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Typhoon Etau uprooted trees, such as this one on Camp Foster, and flooded low-lying areas of Okinawa on Thursday.

Typhoon Etau uprooted trees, such as this one on Camp Foster, and flooded low-lying areas of Okinawa on Thursday. (David Allen / S&S)

Typhoon Etau uprooted trees, such as this one on Camp Foster, and flooded low-lying areas of Okinawa on Thursday.

Typhoon Etau uprooted trees, such as this one on Camp Foster, and flooded low-lying areas of Okinawa on Thursday. (David Allen / S&S)

Marine 1st. Sgt. Justin Glymph cuts apart a tree limb that had fallen on his Kishaba Housing home Thursday during the height of Typhoon Etau. Glymph, assigned to Camp Hansen, said he was up at 5 a.m. Friday to clear his yard of debris before going to work.

Marine 1st. Sgt. Justin Glymph cuts apart a tree limb that had fallen on his Kishaba Housing home Thursday during the height of Typhoon Etau. Glymph, assigned to Camp Hansen, said he was up at 5 a.m. Friday to clear his yard of debris before going to work. (David Allen / S&S)

CAMP FOSTER, Okinawa — Typhoon Etau is setting its sights on the Japanese mainland after dumping nearly 16 inches of rain Thursday on Okinawa.

By Friday morning, Yokota Air Base, Camp Zama and other military bases on the Kanto Plain were in Tropical Cyclone Condition of Readiness 3.

Officials at those bases were expected to decide by noon whether or not to move to Readiness 2.

Readiness 3 is an alert sustained winds will exceed 50 knots (57.5 mph) within 48 hours; Readiness 2 means winds likely will exceed 50 knots within 24 hours.

Officials at Camp Zama also were trying to decide whether to postpone its Bon Odori festival, which is scheduled for Saturday.

Etau was expected to pass within 155 miles of the Marine Corps station at Iwakuni by 10 p.m. Friday with sustained winds of 92 mph at its center, gusting to 115 mph, Joint Typhoon Warning Center meteorologists in Hawaii said early Friday.

The storm likely will move farther away from the Tokyo area than previously predicted, weather forecasters said. The closest it will get to Yokota is about 152 miles by noon Saturday.

Etau also is expected to pass within 115 miles of Camp Fuji and 44 miles of Misawa Air Base.

As of press time Friday morning, Etau was churning northeasterly at 16 mph and predicted to hit southern Kyushu near Kyoto and track across the main island before entering the Sea of Japan.

The typhoon had sustained winds of more than 115 mph, but is expected to weaken by Saturday afternoon.

On Thursday, Etau drenched Okinawa and whipped the prefecture with winds clocked at up to 112 mph as the eye of the storm passed directly over the northern tip of the island.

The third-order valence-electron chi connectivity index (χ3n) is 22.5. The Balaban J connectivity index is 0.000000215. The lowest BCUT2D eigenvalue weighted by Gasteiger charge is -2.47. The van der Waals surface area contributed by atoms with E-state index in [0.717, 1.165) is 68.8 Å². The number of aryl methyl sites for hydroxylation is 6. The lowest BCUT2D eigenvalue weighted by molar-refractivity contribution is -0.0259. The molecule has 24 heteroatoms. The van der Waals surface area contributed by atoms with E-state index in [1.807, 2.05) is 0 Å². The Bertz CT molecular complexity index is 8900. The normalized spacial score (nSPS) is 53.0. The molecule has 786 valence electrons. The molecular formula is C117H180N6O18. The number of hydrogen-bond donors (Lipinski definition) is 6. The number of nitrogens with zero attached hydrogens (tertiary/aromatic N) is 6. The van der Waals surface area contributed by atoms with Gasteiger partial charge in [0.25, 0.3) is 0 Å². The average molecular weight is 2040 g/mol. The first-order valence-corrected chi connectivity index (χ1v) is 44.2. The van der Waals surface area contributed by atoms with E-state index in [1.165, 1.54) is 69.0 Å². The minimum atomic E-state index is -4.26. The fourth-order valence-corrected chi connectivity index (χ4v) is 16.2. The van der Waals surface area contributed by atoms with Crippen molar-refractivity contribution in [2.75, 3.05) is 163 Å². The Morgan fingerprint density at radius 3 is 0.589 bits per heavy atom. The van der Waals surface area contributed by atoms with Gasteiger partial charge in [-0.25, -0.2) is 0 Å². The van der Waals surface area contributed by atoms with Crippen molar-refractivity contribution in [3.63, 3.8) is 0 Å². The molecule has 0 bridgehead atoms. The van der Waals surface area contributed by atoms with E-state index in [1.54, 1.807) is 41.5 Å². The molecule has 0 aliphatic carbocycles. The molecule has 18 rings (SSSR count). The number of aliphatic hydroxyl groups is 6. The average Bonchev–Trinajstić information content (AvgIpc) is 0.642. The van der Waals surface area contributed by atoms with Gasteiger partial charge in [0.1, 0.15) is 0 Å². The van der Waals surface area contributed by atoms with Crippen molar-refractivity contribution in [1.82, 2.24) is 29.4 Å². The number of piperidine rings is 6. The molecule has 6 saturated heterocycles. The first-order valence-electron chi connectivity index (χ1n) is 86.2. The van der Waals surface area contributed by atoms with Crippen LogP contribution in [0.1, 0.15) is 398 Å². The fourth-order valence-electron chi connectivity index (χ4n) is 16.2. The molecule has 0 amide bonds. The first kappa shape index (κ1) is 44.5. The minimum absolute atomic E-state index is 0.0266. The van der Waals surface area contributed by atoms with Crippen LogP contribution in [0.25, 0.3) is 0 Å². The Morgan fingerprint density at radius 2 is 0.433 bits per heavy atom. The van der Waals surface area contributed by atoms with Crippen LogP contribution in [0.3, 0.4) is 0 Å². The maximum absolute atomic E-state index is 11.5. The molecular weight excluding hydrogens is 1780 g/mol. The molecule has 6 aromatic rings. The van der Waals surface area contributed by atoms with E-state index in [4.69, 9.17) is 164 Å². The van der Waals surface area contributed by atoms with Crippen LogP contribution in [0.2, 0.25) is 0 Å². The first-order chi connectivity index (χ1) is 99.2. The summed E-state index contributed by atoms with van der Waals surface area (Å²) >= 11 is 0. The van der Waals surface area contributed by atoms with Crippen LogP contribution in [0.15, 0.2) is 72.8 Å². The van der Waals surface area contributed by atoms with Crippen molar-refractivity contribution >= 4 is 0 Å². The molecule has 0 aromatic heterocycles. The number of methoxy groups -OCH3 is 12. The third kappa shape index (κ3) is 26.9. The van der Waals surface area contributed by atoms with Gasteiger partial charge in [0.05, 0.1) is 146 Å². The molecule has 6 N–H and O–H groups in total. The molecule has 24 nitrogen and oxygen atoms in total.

Winds of 57 mph or greater were felt on Okinawa from 3 p.m. Wednesday to 3 a.m. Friday and U.S. military bases on the island were in a heightened state of emergency with all outside activity prohibited.

Officials were to begin assessing damages at the bases Friday morning. They reported scattered power outages in military housing areas.

Typhoon Etau, which means “storm cloud” in Palauan, caused little serious damage in the Okinawan community. Some 46,400 homes and businesses, mostly in the prefectural capital of Naha, were without power at some point during the storm and 13 people took shelter in public facilities, according to Japanese officials.

Police said five people were injured, none seriously.

Naha International Airport was shut down during the storm, stranding thousands of travelers.

“This was a good sized storm,” said Air Force Master Sgt. Keith Ristuben of Weather Flight on Kadena Air Base. “It had been forecast to accelerate a bit more rapidly than it did, so it stayed in the area a bit longer than originally expected.”

Veterans of Okinawa’s annual typhoon season say the storm was “medium-sized.”

“It was a bit windier than some we’ve had, but we got through it pretty well,” said Pam Ackerland, the wife of a Marine gunnery sergeant.

“Yesterday, I helped our landlord put plastic sheeting over the two exposed sides of the house,” she said. “We had a little leaking here and there, but nothing like the flooding we experienced in other storms.

“It blew a lot of stuff around, a lot of small limbs are down. The good thing is we didn’t lose power this time.”

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